Live Broadcast Scheduling — When and How?
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What’s the best time to schedule your live broadcast (or the event that you’re broadcasting) to reach the greatest number of viewers? Is there a time of day, a day of the week, or a day of the month that’s best for live broadcast scheduling? If you dig a bit, you can find statistics on what times or days gain the most viewers. On average, the best viewership of live video is found when it’s broadcast from 3 pm to 5 pm in the viewers’ time zones, but all such statistics are open to interpretation. Where will you broadcast live video from? Where is your audience? Who is your audience, and what times and days do they have available? Following statistics meant to reflect an average is of little use if your viewers stray from that average in important ways.
Unless you have data on the experiences of others broadcasting a similar event to a similar audience, you’re going to have to discover what works and what doesn’t over time. That said, here are a few tips that should be universally applicable.
Start Your Broadcast Early
Don’t start broadcasting right when your event begins. Start it a bit before that, from half an hour up to a few hours before. You may be broadcasting footage of an empty stage, an empty sports field, or an empty conference room, but that’s all right. What you’re doing is reassuring your viewers that they can view the event when it does begin. They’ll know you have everything set up to broadcast, and they’ll tell their friends who may also be interested.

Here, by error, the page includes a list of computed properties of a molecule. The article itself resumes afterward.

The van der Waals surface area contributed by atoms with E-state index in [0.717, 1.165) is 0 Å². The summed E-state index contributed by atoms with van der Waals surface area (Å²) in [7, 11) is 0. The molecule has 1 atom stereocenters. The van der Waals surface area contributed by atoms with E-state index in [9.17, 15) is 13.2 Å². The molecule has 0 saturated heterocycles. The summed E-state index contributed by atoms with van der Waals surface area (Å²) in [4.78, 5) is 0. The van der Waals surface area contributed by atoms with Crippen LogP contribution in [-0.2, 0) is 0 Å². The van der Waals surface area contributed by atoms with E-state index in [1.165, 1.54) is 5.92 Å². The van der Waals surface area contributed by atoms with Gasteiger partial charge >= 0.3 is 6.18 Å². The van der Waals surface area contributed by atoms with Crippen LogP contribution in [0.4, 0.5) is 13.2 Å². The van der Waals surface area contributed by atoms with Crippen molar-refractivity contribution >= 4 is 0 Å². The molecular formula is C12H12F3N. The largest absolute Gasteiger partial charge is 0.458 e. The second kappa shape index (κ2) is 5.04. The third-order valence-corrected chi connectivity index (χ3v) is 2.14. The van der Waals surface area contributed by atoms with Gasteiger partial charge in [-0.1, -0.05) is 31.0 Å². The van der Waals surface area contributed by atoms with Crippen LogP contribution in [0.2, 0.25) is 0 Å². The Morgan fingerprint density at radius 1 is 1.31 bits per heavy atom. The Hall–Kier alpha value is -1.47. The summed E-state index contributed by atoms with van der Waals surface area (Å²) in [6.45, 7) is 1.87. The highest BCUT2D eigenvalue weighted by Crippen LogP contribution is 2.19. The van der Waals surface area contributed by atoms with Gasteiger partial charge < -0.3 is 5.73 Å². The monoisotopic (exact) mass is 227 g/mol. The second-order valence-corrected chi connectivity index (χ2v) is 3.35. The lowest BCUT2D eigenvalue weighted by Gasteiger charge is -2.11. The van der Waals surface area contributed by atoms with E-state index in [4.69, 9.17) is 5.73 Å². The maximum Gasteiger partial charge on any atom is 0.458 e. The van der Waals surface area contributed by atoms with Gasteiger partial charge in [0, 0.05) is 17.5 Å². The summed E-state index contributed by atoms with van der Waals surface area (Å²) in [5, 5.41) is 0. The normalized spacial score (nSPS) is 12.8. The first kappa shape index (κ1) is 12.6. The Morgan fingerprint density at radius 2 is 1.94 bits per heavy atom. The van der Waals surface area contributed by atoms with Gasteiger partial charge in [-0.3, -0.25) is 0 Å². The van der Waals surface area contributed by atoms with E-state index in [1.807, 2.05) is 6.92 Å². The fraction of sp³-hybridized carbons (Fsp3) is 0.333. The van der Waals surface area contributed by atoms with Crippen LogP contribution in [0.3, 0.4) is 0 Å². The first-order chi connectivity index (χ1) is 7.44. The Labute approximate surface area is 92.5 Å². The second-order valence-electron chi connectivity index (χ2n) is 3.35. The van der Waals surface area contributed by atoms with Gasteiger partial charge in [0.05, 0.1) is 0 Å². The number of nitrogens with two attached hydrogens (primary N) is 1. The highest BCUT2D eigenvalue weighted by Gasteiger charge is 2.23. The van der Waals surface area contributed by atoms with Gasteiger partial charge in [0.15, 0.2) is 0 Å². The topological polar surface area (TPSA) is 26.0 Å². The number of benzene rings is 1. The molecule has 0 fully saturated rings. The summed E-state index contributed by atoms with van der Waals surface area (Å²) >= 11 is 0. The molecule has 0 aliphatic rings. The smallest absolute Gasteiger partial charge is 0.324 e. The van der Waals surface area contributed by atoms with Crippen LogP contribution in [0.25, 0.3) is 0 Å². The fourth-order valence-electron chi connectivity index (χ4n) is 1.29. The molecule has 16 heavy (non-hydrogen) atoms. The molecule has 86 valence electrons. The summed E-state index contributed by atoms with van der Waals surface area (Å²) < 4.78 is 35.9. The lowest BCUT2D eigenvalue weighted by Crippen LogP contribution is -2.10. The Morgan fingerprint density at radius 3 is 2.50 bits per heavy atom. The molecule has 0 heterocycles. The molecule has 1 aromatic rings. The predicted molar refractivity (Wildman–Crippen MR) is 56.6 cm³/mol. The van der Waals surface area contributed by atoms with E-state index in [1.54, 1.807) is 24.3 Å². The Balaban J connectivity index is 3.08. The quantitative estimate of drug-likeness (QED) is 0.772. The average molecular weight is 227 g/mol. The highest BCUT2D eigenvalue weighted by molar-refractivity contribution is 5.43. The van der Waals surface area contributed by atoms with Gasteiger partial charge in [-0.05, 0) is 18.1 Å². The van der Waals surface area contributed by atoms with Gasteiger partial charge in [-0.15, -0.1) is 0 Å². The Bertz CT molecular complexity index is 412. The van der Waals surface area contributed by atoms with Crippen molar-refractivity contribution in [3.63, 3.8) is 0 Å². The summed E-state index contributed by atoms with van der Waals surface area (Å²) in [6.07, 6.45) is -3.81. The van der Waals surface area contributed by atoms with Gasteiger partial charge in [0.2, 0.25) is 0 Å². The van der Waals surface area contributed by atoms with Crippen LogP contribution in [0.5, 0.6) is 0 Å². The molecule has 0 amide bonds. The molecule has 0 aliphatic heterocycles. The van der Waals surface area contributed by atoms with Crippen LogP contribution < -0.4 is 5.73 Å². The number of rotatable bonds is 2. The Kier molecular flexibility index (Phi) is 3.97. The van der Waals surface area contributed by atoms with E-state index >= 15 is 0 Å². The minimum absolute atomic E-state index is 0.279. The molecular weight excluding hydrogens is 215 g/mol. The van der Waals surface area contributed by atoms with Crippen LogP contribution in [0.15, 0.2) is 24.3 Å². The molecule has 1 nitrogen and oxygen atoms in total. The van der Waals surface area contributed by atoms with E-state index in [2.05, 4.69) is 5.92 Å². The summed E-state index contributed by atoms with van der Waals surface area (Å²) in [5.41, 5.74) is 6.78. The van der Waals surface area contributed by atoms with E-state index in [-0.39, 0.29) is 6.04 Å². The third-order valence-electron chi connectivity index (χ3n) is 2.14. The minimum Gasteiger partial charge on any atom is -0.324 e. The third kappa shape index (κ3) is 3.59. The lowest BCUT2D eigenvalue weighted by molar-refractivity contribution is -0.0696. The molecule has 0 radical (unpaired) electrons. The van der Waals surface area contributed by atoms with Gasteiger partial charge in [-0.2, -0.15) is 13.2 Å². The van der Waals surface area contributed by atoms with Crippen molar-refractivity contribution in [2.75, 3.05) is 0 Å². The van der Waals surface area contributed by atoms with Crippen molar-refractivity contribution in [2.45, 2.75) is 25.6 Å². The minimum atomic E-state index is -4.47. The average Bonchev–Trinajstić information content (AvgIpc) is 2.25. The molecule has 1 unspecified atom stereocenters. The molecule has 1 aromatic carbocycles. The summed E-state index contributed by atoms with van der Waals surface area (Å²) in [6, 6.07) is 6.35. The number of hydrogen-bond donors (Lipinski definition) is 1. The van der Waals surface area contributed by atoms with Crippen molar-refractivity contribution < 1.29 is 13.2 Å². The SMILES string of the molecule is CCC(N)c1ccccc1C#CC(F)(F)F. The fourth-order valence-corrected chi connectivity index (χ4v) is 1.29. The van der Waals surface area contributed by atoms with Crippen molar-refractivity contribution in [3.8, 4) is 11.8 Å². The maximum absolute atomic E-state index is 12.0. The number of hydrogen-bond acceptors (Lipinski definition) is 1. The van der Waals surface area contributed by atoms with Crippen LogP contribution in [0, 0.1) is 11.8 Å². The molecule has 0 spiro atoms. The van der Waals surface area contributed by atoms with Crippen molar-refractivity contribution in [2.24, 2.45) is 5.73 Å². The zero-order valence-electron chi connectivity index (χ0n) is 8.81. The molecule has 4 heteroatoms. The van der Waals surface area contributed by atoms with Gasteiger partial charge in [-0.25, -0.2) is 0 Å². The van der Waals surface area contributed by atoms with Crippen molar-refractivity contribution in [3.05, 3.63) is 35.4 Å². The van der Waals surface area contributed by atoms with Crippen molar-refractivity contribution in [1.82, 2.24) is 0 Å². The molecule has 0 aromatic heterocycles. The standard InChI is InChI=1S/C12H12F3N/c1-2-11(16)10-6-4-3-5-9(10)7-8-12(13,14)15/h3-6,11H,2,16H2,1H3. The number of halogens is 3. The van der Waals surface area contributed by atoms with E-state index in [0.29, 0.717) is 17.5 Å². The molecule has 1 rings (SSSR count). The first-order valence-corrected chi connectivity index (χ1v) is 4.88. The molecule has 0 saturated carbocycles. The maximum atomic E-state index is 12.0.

It’s not always possible to do this, of course. It depends on where you are filming, as well as your budget. If you’re broadcasting a live show from a rented studio, naturally you will need to accommodate other users of the studio. Where it’s feasible, though, it’s nice to have a lead-in like this.
Depending on your encoder, you can also do some alternate content before it starts. For example, you can choose a still image stating the time your broadcast will start, or previously-recorded footage that can loop while the venue is being set up.
Remember Your Time Zones
This should be obvious, but sometimes obvious things are the ones most easily forgotten. Your viewers may or may not live in the same time zone as the one you’re broadcasting from. If they don’t, you need to consider their time rather than yours, and when they span several time zones, try to arrange your broadcast so that it’s most convenient for most viewers. For example, if your audience is mostly in North America but spans all four major American time zones, and the ideal time due to work constraints and other demands is, say, 6 pm to 10 pm, starting your half-hour show at 9 pm Eastern Time means it starts at 8 pm Central, 7 pm Mountain, and 6 pm Pacific Time.
But that makes sense only if your audience is fairly evenly distributed across the time zones If 90 percent of your viewers live in Los Angeles, you should set your broadcast for an ideal Pacific Time and not worry so much about realms further east. Which brings us to the next point.
Know Your Audience